Interesting Historical Uses For Vinegar
Some people say that there are two things that every culture eventually discovers. The first is music, because humans just seem to have some draw to drum beats and song. The second is alcohol, because when people try to keep fruit around for too long, the sugars are going to ferment and create the ancient equivalent of beer, wine, or something harder.
So once humans discovered that they enjoyed alcohol, they wanted to keep it around for a long as possible. Of course, you probably know what happens when you keep alcohol around for too long: vinegar. And even if they couldn’t get tipsy from the vinegar, most cultures took a taste of of it and said “yeah, we can work with this.”
It’s a good thing they did, because vinegar actually ended up being beneficial throughout human history for many reasons. Today we’re going to take a look at some of the historical uses of vinegar, many of which are still used today. Let’s take a look.
Use It To Pickle
One of the most ancient uses of vinegar is still one of the most common today: pickling. The Egyptians from thousands of years ago would have had times of feast and famine from season to season and from year to year, and while grain stored in a dry place might last a long time, fruits and vegetables would end up rotting if the decomposition process wasn’t arrested by a pickling agent such as vinegar. Using vinegar as a preservative continued in the Middle East and was also discovered not long after (historically speaking) in the Far East.
Vinegar As A Condiment
Here’s another wonderful use for vinegar that’s still a part of many people’s daily lives. As far removed as it is from its sugary origins, the sharp and sour taste of vinegar makes it wonderful savory condiment. In fact, it’s even mentioned in the Bible as a condiment in the book of Ruth, where Boaz invites Ruth to have some bread and dip it in wine vinegar. That’s certainly something we can get behind! Vinegar is actually mentioned eight more times in the Bible, but this is the only verse in which it is specifically referred to as a condiment.
As An Antiseptic
Vinegar has long been used as an antiseptic, and considering the acidity of it it’s pretty obvious why. The acid in vinegar is acetic acid, and this acid is at a concentration of between 5-percent and 20-percent. This acid can break down the fats and proteins that are found in bacteria, meaning that they are less likely to infect a wound. For much of human history, vinegar was the most reliable way to get this concentration of acid, and it was used in homes and on the battlefield as a way of preventing infection.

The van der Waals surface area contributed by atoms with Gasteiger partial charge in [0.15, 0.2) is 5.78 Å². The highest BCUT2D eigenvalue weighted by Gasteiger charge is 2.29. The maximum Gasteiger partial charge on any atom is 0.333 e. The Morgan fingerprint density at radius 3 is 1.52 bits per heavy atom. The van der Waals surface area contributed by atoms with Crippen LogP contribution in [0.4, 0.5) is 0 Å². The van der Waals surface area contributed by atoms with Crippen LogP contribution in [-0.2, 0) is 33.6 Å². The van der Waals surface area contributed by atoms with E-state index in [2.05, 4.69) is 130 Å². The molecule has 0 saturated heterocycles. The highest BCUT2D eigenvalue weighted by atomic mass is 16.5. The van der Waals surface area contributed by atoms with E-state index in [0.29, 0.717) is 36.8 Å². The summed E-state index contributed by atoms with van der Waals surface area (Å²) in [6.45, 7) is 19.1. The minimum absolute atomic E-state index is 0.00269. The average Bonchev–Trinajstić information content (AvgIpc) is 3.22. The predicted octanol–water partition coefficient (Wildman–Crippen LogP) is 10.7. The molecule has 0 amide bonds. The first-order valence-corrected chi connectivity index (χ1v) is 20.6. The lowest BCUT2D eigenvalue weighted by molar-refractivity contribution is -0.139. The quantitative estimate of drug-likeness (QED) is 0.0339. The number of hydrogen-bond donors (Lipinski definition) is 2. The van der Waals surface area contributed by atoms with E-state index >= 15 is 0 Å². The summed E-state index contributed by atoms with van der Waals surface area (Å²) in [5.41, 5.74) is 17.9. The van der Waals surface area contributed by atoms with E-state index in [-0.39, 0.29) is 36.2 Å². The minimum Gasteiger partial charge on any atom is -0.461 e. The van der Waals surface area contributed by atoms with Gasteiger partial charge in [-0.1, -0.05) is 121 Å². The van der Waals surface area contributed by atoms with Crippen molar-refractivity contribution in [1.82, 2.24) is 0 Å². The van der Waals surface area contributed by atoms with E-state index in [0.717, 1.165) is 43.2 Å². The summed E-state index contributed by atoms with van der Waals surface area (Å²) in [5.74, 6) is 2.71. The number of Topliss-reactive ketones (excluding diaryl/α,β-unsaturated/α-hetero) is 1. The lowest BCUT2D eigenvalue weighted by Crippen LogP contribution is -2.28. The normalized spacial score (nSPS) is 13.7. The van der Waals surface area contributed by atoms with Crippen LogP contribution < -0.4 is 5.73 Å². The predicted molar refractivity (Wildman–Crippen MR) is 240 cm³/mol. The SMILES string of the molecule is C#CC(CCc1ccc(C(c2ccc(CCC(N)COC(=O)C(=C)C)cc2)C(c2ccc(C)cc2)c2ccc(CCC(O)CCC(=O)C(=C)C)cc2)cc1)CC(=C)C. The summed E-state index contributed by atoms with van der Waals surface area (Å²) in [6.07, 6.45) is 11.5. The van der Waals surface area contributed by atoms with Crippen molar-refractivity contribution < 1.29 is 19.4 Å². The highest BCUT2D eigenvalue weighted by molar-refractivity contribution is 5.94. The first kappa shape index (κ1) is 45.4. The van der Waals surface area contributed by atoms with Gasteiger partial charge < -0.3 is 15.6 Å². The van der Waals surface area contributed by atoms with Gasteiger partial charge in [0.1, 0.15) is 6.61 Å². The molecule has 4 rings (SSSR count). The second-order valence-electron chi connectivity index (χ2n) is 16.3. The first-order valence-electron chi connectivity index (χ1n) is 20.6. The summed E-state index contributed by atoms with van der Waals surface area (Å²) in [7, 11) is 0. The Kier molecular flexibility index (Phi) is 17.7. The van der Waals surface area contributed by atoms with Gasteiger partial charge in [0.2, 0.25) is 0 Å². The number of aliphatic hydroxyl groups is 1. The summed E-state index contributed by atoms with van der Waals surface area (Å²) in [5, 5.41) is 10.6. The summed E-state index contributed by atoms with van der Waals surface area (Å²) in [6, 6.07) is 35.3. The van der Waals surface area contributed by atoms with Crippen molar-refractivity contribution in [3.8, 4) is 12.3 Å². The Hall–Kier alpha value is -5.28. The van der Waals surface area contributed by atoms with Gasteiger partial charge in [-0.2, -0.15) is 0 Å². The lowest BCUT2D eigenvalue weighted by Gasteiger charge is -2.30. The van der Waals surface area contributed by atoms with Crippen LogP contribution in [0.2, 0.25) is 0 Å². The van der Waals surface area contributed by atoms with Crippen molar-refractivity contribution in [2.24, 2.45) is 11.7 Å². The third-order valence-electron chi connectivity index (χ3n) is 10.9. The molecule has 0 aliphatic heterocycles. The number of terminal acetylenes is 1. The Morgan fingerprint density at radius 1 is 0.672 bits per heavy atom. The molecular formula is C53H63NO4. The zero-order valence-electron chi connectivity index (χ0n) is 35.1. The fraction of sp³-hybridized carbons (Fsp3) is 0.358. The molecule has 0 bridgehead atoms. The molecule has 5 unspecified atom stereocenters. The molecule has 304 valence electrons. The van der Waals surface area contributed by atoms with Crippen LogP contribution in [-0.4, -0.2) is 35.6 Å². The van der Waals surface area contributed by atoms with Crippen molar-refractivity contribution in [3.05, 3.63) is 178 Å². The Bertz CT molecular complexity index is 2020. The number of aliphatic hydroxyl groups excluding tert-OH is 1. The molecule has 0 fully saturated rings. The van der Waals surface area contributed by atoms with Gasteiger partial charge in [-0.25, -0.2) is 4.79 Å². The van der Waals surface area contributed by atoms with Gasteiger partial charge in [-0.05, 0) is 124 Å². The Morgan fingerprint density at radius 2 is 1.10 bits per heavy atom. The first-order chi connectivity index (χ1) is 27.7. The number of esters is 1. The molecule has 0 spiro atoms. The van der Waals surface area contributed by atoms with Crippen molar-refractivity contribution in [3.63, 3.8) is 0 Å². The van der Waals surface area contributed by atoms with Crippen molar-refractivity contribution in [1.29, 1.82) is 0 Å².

Some people still advise using vinegar on wounds, and while it might be your best bet if you’re stuck in the middle of the woods (and have vinegar for some reason), modern medical salves are more hygienic. If you have questions about why you should or shouldn’t use vinegar on a wound (or should or shouldn’t use something like Neosporin), contact your doctor.
As A Cleaning Agent
For the same reason that people often used vinegar on wounds, they would also use it to clean their homes. It probably started when people noticed how easily mold can be removed with some vinegar, and its usefulness was extrapolated so that it became a common practice. Vinegar was largely replaced as a cleaning agent by bleach, which truly does kill pathogens more efficiently. But while it’s a good idea to use bleach to clean up that raw chicken on the counter, many people still turn to vinegar to clean the refrigerator to prevent the bleach from being too close to food.
As A Medicine
Vinegar has been prescribed as a health agent for thousands of years. Hippocrates, perhaps the most famous doctor in history, prescribed apple cider vinegar and honey solutions as a tonic for coughs. In fact, cider vinegar has been used to promote health for thousands of years, and while we certainly can’t claim it as a medicine, we can point to people who have touted its benefits throughout history.
As An Energy Drink
Hippocrates thought of vinegar as a medicine, but vinegar eventually became a mainstream drink that people imbibed every day. Roman soldiers would drink posca daily, as would the common folk of the time. This drink was made from diluted vinegar and flavored with herbs or other flavorings such as honey and coriander seeds.
Posca played a very important part in the lives of the people of ancient Greece and Rome and offered numerous advantages. First of all, it gave them calories that many of them were lacking. Second, the vinegar in use at the time had vitamin C, which helped prevent scurvy. But perhaps the most important health benefit it provided is that it was safer to drink than the water. Because posca was vinegar-based and therefore acidic, the acid would kill many pathogens in the water. Unfortunately, no authentic recipes for posca exist today.
As you can see, vinegar has played an important part in health throughout history. But it can also play an important part of your life. We offer many products made from vinegar and other vitamins, minerals, and amino acids for a variety of ailments. Looking for the best way to detox your liver? Try our Liver Complete. Want to try something new that helps get rid of kidney stones? Check out our Kidney Complete. Need urinary tract infection relief? That’s our urinary tract liquid.*
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* The statements made on this website have not been evaluated by the Food & Drug Administration. The Food & Drug Administration evaluates foods and drugs, and does not regulate or evaluate natural supplements. These products are not intended to diagnose, prevent, treat, or cure any particular disease per FDA guidelines.